More in-depth film festival coverage than any other website!
Home Reviews  Articles  Release Dates Coming Soon  DVD  Top 20s Criticwatch  Search
Public Forums  Festival Coverage  Contests About 

Overall Rating

Worth A Look: 28.57%
Average: 3.81%
Pretty Bad: 1.9%
Total Crap: 8.57%

10 reviews, 45 user ratings

Latest Reviews

Darlin' by Jay Seaver

Astronaut (2019) by Jay Seaver

White Storm 2: Drug Lords, The by Jay Seaver

Vivarium by Jay Seaver

Art of Self-Defense, The by Jay Seaver

Crawl by Peter Sobczynski

Swallow by Jay Seaver

Perfection, The by Rob Gonsalves

Luce by Jay Seaver

Last Black Man in San Francisco, The by Jay Seaver

subscribe to this feed

Good Night, and Good Luck.
[] Buy posters from this movie
by EricDSnider

"A mournful eulogy for TV news reporting."
5 stars

History revisionists like Ann Coulter can bite me: Sen. Joseph McCarthy's communist witch hunts of the 1950s were a black mark on America's public record. That isn't to say communism wasn't necessarily a threat, and it isn't to say there might not have been communists in America with dastardly intentions. But it is to say that McCarthy's campaign of terror was executed with an astonishing degree of inaccuracy and vindictiveness, and that it should not have become as all-encompassing as it did.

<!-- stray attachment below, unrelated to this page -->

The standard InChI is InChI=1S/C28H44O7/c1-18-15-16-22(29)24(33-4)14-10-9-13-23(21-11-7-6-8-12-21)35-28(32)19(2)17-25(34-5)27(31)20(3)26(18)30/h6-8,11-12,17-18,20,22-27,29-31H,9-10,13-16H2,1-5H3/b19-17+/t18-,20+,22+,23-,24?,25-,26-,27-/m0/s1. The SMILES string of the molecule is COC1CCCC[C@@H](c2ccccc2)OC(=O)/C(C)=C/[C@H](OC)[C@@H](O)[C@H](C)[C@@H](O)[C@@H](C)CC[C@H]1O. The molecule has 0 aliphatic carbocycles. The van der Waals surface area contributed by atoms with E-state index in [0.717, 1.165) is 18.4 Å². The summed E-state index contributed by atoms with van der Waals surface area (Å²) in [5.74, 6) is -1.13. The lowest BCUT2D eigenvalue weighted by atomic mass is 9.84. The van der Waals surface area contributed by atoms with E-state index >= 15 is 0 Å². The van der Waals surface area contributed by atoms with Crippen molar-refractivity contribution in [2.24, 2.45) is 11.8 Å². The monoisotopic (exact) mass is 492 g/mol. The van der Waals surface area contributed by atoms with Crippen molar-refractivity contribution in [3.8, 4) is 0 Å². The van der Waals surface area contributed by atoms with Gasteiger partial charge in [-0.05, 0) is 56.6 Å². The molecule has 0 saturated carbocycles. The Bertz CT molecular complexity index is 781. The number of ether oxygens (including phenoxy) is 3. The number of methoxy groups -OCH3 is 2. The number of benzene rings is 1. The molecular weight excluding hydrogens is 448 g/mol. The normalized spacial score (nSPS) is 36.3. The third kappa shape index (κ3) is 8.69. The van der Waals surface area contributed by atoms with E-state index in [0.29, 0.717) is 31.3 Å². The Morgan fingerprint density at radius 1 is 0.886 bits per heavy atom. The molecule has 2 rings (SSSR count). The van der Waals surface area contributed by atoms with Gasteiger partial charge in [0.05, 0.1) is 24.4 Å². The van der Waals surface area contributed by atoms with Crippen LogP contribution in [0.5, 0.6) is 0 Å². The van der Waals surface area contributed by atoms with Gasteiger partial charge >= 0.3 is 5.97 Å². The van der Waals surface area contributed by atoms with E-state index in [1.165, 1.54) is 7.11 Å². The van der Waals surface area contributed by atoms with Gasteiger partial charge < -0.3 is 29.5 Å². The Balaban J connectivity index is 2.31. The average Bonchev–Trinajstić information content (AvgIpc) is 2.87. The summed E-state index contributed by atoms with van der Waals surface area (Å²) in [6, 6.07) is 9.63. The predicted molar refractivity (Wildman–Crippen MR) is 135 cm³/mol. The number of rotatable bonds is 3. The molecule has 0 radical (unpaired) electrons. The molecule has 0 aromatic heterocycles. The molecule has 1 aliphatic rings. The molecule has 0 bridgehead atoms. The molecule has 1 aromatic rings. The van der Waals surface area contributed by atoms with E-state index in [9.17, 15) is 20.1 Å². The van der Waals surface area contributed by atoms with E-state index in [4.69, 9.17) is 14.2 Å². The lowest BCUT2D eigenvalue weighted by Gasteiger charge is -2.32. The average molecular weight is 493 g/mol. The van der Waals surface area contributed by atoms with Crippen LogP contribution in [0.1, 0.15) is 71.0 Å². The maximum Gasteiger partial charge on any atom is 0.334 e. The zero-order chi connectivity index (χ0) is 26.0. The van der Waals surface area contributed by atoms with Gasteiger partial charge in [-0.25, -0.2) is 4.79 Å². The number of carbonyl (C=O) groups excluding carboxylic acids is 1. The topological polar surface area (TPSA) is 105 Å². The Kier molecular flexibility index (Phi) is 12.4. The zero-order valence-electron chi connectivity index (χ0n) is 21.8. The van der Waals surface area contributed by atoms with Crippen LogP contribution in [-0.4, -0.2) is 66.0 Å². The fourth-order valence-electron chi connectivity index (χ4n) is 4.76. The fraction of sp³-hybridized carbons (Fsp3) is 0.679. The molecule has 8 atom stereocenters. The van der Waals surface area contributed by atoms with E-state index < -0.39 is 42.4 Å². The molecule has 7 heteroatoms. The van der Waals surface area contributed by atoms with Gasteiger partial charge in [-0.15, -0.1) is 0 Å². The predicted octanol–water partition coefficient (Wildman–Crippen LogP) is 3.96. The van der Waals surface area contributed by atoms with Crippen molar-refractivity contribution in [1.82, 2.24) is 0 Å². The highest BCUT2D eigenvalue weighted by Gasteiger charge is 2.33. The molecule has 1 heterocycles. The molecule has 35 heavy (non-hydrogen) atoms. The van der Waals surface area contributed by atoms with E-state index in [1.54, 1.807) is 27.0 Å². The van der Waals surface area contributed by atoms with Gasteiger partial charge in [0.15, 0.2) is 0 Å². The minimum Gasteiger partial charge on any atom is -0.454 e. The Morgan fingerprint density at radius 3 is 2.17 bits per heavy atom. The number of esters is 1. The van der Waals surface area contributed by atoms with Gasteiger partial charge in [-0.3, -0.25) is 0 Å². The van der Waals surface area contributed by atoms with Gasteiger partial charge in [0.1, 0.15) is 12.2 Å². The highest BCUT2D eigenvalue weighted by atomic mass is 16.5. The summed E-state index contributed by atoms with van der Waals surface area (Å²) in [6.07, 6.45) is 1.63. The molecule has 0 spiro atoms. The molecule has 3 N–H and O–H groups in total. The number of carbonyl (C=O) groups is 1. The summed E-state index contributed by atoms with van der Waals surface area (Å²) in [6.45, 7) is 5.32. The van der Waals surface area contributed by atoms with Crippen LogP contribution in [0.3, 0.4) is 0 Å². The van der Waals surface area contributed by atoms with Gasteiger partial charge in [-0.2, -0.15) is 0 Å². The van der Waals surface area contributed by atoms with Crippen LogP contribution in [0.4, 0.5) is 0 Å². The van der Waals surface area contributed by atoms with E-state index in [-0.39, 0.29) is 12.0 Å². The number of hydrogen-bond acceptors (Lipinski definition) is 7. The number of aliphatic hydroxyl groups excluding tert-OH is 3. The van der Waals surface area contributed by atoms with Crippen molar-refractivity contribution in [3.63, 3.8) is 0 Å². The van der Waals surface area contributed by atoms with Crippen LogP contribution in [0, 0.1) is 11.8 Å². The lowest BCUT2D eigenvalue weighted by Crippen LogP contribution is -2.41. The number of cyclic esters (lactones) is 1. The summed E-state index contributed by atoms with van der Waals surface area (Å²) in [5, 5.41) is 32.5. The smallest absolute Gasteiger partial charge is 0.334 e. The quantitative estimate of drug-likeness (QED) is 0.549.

One of the men credited with commencing McCarthy's downfall is Edward R. Murrow, a CBS newsman whose weekly "See It Now" program showed the public what McCarthy was doing and let them see why it wasn't right. "Good Night, and Good Luck" is a fantastically compact little film that calmly details the reporter's dogged (and ultimately successful) attempt to bring the man down.

"Good Night" is in black-and-white, both in its color scheme and its worldview. (McCarthy = bad; Murrow = good.) It has a prologue set in 1958, when Murrow (played with exquisite understatement by David Strathairn) is being honored by his colleagues at a banquet. He takes the stage, accepts the award, and blasts his industry for being complacent and soft, for seeking to "entertain, amuse and insulate" rather than inform and educate. His colleagues look down at their dinner plates uncomfortably.